“1kg of peas = 1kg of beans. Does that make peas beans? No! Does it make them the same? No! Basic class on equality,” wrote a passionate feminist on her face book wall.
After reading this statement I was reminded of how on one of my morning sessions on search and read, I had happened on literature that argued “the fallacy of equality” and which not only made sense to me, but I also agreed with. It is against this background that I felt compelled to join the face book conversation on the passionate feminist’s wall.
I shared my views that even mathematically 1 kg of peas can never equal 1 kg of beans and that is the inherent challenge with the equality debate, hence I prefer the equity debate. I added that the role of equity is not to achieve equality. It is to appreciate that even though we are different we should be treated equitably – a premise I guess of affirmative action programmes, however eventually abused.
I continued to explain that, for example, the price of 1 kg of beans is not equal to the price of 1 kg of beans, neither are they the same quantity numerically – you need more peas to make a kg than you need beans to make 1 kg. The argument of equality implies that I should pay the same price 1 kg of beans as I do for I kg of peas and we know that this is not realistic. Even from a perspective of intrinsic value the two commodities are inherently different. They are all food, but they are different. She was not persuaded. I continued on explaining, think of 1 kg of US$ coins and 1 kg of Ug.shs, they too are not equal.
She used an example of access to public services by people with disability (PWD) and those without to drive her point about equality home. I clarified that the equality debate suggests that we should all access the premises in the same way. But the equity debate appreciates that there are persons who are not able to access the building using stairs – PWD – and provisions should be made for them to equitably access the building. She was still not convinced.
I decided to rest my case, and then another feminist whom I only know throw social media, I think, Desire Lavigne Karakire, joined the conversation and gave an elaborate explanation which I agreed with and with her permission I share here below:
“I’ve had this debate recently and my thoughts were much alike Norah’s. The other people I was speaking with did not agree. I have to say though, it’s usually a very confusing debate, and the reason it is that both sides of the argument are right in so many ways, that whichever side one picks, they are not wrong, and we all want to get to the same place.
Put some real life examples to the equity argument. I usually like to use the example of the armed forces – men and women in a battalion. Equality will say the roles are split the same. If a man goes on the frontline, the woman should go on the frontline too. Equity – and I could be wrong; correct me if I am – says yes, they will both go. However, the man will carry his 200 pound comrade should they get injured, because with greater upper-body strength, they are biologically built more capably to execute this task than the woman. It’s not a decision based on prejudice, it is a pragmatic decision and while the foundation might be equality, in execution, equity makes the more sense.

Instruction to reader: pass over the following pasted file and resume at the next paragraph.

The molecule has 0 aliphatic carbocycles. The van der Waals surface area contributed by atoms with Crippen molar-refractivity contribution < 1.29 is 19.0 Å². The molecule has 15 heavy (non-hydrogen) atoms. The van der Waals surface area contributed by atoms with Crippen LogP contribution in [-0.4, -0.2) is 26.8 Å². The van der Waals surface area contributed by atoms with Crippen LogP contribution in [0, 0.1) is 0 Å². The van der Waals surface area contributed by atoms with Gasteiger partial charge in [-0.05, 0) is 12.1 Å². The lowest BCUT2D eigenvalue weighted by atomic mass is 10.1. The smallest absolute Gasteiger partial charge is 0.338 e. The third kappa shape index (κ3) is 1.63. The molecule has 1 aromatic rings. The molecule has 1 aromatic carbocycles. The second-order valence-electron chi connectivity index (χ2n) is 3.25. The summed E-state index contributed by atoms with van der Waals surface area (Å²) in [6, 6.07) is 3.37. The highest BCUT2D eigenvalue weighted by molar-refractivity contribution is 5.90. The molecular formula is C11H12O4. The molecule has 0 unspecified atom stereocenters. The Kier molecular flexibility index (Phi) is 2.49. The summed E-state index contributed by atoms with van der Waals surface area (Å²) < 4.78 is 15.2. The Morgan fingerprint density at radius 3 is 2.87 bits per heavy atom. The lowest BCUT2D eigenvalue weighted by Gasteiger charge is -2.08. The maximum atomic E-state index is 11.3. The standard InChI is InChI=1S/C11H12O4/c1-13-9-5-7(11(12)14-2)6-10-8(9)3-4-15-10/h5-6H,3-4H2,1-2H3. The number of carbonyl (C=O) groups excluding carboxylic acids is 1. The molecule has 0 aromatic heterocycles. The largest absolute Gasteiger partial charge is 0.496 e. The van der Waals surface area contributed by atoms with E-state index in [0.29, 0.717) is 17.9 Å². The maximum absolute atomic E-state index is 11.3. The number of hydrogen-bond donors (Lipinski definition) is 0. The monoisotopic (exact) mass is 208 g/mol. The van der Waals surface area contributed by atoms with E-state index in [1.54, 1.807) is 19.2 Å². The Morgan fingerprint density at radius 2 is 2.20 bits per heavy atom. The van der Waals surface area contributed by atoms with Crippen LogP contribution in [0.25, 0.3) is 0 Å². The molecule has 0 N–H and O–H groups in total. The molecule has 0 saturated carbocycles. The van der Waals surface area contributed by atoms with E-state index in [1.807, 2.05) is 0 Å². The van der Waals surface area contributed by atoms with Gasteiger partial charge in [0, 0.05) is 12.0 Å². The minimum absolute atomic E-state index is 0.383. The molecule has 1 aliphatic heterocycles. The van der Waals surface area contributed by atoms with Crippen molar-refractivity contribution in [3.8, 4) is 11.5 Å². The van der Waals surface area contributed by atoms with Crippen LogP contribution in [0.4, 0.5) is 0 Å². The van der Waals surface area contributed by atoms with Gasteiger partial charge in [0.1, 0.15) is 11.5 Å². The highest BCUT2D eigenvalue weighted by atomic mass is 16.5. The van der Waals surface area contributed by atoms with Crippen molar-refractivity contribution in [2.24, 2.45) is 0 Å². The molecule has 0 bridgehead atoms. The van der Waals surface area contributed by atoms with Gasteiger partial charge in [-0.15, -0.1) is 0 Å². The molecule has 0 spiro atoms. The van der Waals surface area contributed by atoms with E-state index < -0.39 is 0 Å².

The women also may get assigned to places closer to the bases for health and sanitary reasons. If there is an assignment deep in a remote location, their male counterparts might get it instead of them. The men can go long days without a shower. A woman can too, but might very likely catch something. In this way, both are important to the army, but the army appreciates and takes into consideration these differences and if these decisions are made without bias, they should be the better way. In this case, rather than, say, fault the army for assigning the woman the lighter roles, we would commend its position.
I’m a proponent of equity better than equality too because I feel that equity takes into account these very important nuances and equality might very easily miss them. Equality will condemn the choice of the army commander who is making these decisions without appreciating that it is in fact the better way.
Another example is mothers in the workplace. Yes, the opportunities should be equal. Yes, they should have equal access. But to chase equality is to say that if a man and woman are in the same role, they must all put in equal hours. Equity would push instead for a position such as half-day work for a mother and allow her to work from home remotely for the rest of it – if it’s practical – so she can feed and nurse her child. By equality, men are justified to complain and to hate this compromise. By equity, they would see how it might make sense.”